Tag Archives: reunion

Telling Stories


Another reunion weekend at Wesleyan and this one was a Big One. Twenty five years since the class of 1990 graduated. My last year as Alumnae President. I’ve got so many stories to tell but I need time to sit still and think about them. These were my remarks to the Alumnae Association on Saturday morning:

After all the pomp and circumstance, it’s good to turn to our sisters and say, “Good morning!” And I add, “Welcome Home!” because Wesleyan is home for all of us gathered here.

I’m usually rather extemporanteous with my speeches–I wait to be inspired by something during the weekend, some idea that comes close to the explaining the love that we feel here when we all get together. But this weekend has been even more busy than usual. It’s my 25th reunion (insert very loud WOO-HOO AND WHEEEE here)…and we have been staying up very late telling stories.

Kym, who is one of the most beautiful, wise and generally brilliant people I know, told us of the anguish she felt as she learned to wait and to abide while her father died.

Ystoriesvette, who we haven’t seen for 25 years, told of the joy of finding work that she loves, that keeps her growing. She made us laugh with the story of her soulmate proposing on the brim of the Grand Canyon, even as a tour bus clapped and waited for her answer. We laughed with her, past midnight.

We all could relate when Natalie talked about working 50 hours a week at the bank, but running home on her lunch break to bake muffins for her son’s cross country team. So we told her, “Sweetie–they have bakeries. Get you some money from the bank and BUY muffins, then take a nap.”

Two a.m., and Natalie crows, “Ashley! Tell us about that time you knew your marriage to Fartbuster was over! The one with the ice!” So I did. I told them of the epic blowout in the middle of the Atlanta airport when I stood back and said, “I don’t want this anymore. This isn’t the life I want for myself.”

Three a.m. rolled around but we just couldn’t stop telling stories. And I hadn’t written a speech.

But Friday night, at the Celebration Concert, I heard something that made sense of this weekend, that summed up the joy I feel when my sisters and I are together. Two members of the Green Knight class of 1980 sang “For Good” from Wicked. If you know the story, Glinda and Elpheba are two young women who meet at school:

“It well may be

That we may never meet again

In this lifetime

So let me say before we part–

So much of me

Is made of what I learn from you

You’ll be with me

Like a handprint on my heart

And now whatever way our stories end

I know you have rewritten mine

By being my friend.”

We need a place to tell our stories, a safe circle of people who love us and laugh when we laugh and cry when we cry. I have that circle and I love you, every one of you. Thank you for rewriting my story.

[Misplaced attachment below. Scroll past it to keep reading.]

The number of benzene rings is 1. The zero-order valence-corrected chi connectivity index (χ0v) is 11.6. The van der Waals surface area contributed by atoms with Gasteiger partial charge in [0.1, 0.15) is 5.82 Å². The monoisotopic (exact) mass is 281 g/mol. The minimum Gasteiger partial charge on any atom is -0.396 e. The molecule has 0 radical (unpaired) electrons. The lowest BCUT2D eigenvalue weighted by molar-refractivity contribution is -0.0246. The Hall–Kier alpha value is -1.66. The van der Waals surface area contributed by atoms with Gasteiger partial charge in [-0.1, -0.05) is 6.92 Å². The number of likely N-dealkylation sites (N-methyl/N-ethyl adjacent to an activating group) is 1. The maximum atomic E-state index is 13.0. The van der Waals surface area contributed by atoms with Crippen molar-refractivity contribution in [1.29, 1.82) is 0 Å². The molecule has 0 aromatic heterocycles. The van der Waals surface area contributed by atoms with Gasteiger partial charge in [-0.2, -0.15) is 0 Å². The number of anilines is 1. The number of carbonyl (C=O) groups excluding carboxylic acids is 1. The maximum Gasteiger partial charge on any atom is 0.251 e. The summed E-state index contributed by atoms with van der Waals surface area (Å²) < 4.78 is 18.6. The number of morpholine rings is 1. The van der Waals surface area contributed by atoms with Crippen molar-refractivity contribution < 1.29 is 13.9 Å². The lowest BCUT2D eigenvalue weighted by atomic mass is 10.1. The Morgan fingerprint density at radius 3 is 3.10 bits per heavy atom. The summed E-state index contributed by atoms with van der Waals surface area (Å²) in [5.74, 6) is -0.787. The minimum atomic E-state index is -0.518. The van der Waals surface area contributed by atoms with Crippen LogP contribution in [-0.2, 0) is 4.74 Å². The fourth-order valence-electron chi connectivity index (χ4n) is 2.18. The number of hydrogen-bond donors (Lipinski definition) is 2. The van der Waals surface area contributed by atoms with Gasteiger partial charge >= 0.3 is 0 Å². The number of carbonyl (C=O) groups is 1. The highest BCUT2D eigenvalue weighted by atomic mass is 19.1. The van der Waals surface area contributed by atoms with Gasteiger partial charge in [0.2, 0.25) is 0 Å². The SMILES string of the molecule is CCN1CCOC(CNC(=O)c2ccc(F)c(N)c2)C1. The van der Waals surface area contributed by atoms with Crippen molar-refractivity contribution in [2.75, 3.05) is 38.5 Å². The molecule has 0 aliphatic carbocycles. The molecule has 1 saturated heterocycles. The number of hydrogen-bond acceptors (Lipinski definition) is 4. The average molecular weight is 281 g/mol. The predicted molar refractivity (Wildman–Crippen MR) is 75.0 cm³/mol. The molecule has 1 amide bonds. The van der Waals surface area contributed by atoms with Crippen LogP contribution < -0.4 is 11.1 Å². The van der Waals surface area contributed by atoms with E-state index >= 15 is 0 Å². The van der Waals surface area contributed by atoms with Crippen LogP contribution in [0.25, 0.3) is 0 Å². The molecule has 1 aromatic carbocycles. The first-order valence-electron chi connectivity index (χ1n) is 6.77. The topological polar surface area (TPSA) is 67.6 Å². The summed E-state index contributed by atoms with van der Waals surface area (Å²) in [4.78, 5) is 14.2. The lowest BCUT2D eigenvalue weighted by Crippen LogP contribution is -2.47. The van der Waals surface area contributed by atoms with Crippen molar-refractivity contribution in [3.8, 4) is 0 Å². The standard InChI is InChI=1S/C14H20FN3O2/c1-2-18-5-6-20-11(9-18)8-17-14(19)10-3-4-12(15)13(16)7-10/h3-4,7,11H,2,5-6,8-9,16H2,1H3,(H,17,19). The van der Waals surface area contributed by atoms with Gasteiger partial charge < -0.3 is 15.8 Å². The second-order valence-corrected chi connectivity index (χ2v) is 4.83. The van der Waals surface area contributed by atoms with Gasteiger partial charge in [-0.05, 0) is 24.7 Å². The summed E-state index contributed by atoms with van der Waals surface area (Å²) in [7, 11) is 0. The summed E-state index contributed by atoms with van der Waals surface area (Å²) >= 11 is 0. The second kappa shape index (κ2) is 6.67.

Shine Through

candle-139120_640Saturday morning, it was my privilege as the President of the Wesleyan College Alumnae Association to hear the beautiful sound of almost 1000 people sigh in unison.  I’ll never forget it as long as I live.  And it all started with me eavesdropping on a couple of little old ladies from a bathroom stall.

This was Alumnae Weekend, when classes return to campus to celebrate reunions; this year we welcomed the classes ending in 4 and 9.  We even celebrated two members of the class of 1939 who returned for their 75th reunion.  There’s a special luncheon on Friday for the “Golden Belles.”  That’s the class celebrating its 50th reunion–this year, the Class of 1964.

Before my duties began at the luncheon–the welcoming of dignitaries, the reading of the roll call, the recounting of their exploits five years before I was born–I ducked into the ladies room.  Three woman stood by the sinks, washing hands and fixing hairdos.  They didn’t notice me.

hands-195657_640They said how good it was to see each other.  And how sad it was that some faces were gone.  One said, “Time has passed so quickly!”  Another laughed, “How did we get so old?”  Then the third voice said, “But you know?  When I see my friends, even after all these years, their young faces shine through.”

That was the line that made the whole auditorium sigh when I told the story the next morning.  We Wesleyannes gather, every spring, for the highlight of our Annual Meeting–Candle Lighting.  Each senior chooses a Wesleyan alumna to light her candle, the symbolic act that marks her entry into the Alumnae Association.  It might be her big sister, her sister, her mother, a teacher, a mentor, a friend.  My candlelighter back in 1990, Mrs. Anne Strozier Threadgill, was in the audience Saturday with her sisters in the Class of 1949.  She was my English teacher in high school, and she taught my mother and father as well.

I lit the first candle.  Then, as the organ played, the light traveled, person to person, from the stage to the seats, from the front row to the back.  We stand in the twilight of the auditorium, all quiet and together, decade upon decade of proud Wesleyannes.  We join in a responsive reading of the Benson Charge, which was written by Catherine Brewer Benson, Class of 1840.


Part of the Charge reads:  “You of the Class of 2014 who are about to join the band of 9,000 whose privilege it has been to spend their years on the Wesleyan campus–remember that the privilege has been granted to comparatively few persons.  Remember that, as Emerson said, ‘large advantages bind you to larger generosity;’ and you owe it to the world to give to others the best that is in you.”

That’s what I treasure about Alumnae Weekend, getting back in touch with the privilege and responsibility of being a Wesleyanne.

In the glow of the candlelight, our young faces shine through.

This is the place where we will always be known.

This is the place where we will always find home.